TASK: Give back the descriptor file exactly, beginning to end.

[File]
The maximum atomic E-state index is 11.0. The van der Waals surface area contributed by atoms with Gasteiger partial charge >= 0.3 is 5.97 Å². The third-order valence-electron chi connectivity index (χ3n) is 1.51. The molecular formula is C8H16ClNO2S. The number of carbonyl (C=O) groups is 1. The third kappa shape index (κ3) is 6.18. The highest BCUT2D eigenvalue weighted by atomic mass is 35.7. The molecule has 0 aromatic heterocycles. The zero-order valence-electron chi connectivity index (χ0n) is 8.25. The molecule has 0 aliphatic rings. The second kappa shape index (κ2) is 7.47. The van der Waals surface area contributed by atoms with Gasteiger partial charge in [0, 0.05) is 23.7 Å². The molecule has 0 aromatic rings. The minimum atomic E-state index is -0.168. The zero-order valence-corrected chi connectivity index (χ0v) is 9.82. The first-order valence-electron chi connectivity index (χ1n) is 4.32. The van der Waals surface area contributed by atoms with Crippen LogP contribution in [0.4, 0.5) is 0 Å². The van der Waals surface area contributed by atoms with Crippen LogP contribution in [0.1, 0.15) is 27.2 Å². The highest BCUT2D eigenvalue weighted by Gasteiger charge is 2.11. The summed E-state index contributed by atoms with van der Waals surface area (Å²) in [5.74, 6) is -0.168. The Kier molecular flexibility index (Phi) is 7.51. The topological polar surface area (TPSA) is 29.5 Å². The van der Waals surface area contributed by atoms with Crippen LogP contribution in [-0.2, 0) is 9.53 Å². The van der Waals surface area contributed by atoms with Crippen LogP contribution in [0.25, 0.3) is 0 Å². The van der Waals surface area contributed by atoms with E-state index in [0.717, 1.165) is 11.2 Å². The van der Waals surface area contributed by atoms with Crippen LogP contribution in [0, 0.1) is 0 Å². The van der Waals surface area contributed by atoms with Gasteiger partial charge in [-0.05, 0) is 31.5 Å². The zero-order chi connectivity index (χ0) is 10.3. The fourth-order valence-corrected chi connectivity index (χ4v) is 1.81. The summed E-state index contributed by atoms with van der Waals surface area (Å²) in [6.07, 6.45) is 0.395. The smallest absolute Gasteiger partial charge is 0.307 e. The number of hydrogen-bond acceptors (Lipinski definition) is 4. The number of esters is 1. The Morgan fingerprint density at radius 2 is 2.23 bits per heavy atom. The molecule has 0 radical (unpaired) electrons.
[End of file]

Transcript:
The maximum atomic E-state index is 11.0. The van der Waals surface area contributed by atoms with Gasteiger partial charge >= 0.3 is 5.97 Å². The third-order valence-electron chi connectivity index (χ3n) is 1.51. The molecular formula is C8H16ClNO2S. The number of carbonyl (C=O) groups is 1. The third kappa shape index (κ3) is 6.18. The highest BCUT2D eigenvalue weighted by atomic mass is 35.7. The molecule has 0 aromatic heterocycles. The zero-order valence-electron chi connectivity index (χ0n) is 8.25. The molecule has 0 aliphatic rings. The second kappa shape index (κ2) is 7.47. The van der Waals surface area contributed by atoms with Gasteiger partial charge in [0, 0.05) is 23.7 Å². The molecule has 0 aromatic rings. The minimum atomic E-state index is -0.168. The zero-order valence-corrected chi connectivity index (χ0v) is 9.82. The first-order valence-electron chi connectivity index (χ1n) is 4.32. The van der Waals surface area contributed by atoms with Crippen LogP contribution in [0.4, 0.5) is 0 Å². The van der Waals surface area contributed by atoms with Crippen LogP contribution in [0.1, 0.15) is 27.2 Å². The highest BCUT2D eigenvalue weighted by Gasteiger charge is 2.11. The summed E-state index contributed by atoms with van der Waals surface area (Å²) in [5.74, 6) is -0.168. The Kier molecular flexibility index (Phi) is 7.51. The topological polar surface area (TPSA) is 29.5 Å². The van der Waals surface area contributed by atoms with Crippen LogP contribution in [-0.2, 0) is 9.53 Å². The van der Waals surface area contributed by atoms with Crippen LogP contribution in [0.25, 0.3) is 0 Å². The van der Waals surface area contributed by atoms with E-state index in [0.717, 1.165) is 11.2 Å². The van der Waals surface area contributed by atoms with Crippen LogP contribution in [0, 0.1) is 0 Å². The van der Waals surface area contributed by atoms with Gasteiger partial charge in [-0.05, 0) is 31.5 Å². The zero-order chi connectivity index (χ0) is 10.3. The fourth-order valence-corrected chi connectivity index (χ4v) is 1.81. The summed E-state index contributed by atoms with van der Waals surface area (Å²) in [6.07, 6.45) is 0.395. The smallest absolute Gasteiger partial charge is 0.307 e. The number of hydrogen-bond acceptors (Lipinski definition) is 4. The number of esters is 1. The Morgan fingerprint density at radius 2 is 2.23 bits per heavy atom. The molecule has 0 radical (unpaired) electrons.